The Truth Behind Elvis' Only Commercial Appearance

Elvis Presley is a name that will never be forgotten. His endless stream of musical hits is one thing (according to Sony Music he has sold in excess of a staggering 146.5 million albums), but his movements on stage made him truly iconic.

Interestingly, Presley hated all the attention that his dancing seemed to get. In a 1956 interview with TV Guide Magazine (per TV Insider), he was keen to set a few things straight. He explained that he wasn't trying to be controversial, suggestive, or anything else. "I just — I get rhythm with the music. I jump around to it because I enjoy what I'm doing. I'm not trying to be vulgar," he said, also deriding the popular "Elvis the Pelvis" term as "the most childish expression I ever heard from an adult."

That was the raw charisma and appeal of Elvis Presley, though: His very hips and pelvis were newsworthy. Despite the fact that, though, almost everything Elvis gyrated in the general direction of turn to gold, he appeared in only one commercial during his career.

The popularity of Southern Maid Donuts

The Southern Maid donut company has a fascinating and star-studded history. According to the official website, Southern Maid Donuts was started by the Hargroves, a married couple from the United States who started out in 1937 with just their recipes and a dream close to so many of our hearts: To bring a better kind of donut to the masses.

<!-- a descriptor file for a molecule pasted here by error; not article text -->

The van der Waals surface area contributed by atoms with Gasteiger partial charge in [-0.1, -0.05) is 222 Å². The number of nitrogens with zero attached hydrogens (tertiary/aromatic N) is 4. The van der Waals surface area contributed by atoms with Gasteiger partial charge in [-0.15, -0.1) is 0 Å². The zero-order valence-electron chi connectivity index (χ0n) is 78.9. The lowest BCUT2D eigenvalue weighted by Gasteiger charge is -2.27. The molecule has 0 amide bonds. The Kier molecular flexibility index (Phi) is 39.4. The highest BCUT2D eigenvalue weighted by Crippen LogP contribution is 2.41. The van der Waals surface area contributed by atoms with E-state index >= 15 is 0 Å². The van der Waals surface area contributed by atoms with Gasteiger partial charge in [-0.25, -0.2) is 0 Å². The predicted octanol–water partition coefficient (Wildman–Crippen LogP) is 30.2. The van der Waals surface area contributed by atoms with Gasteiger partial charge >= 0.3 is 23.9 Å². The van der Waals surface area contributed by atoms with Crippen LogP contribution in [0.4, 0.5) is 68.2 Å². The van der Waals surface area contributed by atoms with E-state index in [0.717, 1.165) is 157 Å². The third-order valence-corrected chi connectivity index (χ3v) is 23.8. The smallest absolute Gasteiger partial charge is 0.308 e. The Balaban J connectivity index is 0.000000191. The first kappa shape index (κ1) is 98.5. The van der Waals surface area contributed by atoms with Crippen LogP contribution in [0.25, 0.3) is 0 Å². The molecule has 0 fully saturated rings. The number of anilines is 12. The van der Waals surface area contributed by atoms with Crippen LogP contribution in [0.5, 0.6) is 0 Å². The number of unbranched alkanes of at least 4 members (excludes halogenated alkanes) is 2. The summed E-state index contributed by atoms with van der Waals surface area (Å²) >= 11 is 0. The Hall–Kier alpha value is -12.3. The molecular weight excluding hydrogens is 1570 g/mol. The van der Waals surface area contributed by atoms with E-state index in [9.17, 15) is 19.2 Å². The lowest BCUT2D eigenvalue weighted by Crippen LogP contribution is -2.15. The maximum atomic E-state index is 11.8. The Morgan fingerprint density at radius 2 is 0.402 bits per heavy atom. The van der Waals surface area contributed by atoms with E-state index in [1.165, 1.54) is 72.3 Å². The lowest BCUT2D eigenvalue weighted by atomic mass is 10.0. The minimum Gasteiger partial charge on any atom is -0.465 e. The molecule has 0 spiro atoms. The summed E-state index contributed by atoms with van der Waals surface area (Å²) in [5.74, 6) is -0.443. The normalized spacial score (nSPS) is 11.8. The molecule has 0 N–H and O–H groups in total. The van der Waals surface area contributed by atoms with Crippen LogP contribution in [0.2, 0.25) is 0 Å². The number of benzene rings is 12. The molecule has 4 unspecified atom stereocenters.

During the terrible times of the Great Depression, sugary, doughy treats surely helped make lives a little brighter, and the donuts caught on quickly. The Hargroves had strong ties to the Louisiana Hayride Show, and their modest beginnings reportedly inspired the name of the brand.

In a time before Internet advertising and the unparalleled power of going viral, however, word of mouth often needed a helping hand. Johnny Cash was one star who sung a jingle for Southern Maid Donuts over the years, per the official website, and Elvis Presley was another.

From early, donut-shilling beginnings

At the time of his performance, though, Elvis Presley wasn't the megastar he would become. According to The Vintage News, the "Hound Dog" icon was just a young musical hopeful when he took to performing at the Louisiana Hayride Show in 1954, and became fond for one particular snack sold there. You can guess which. And so it was that Presley performed a catchy little tune in a Southern Maid Donuts commercial: "You can get them piping hot after 4 p.m., you can get them piping hot, Southern Maid Donuts hits the spot, you can get them piping hot after 4 p.m."

This lost commercial, The Vintage News goes on, was broadcast at the show, and Presley was "paid" in a box of the company's donuts for making it — a box of glazed donuts, no less, which surely sweetened the deal both literally and figuratively.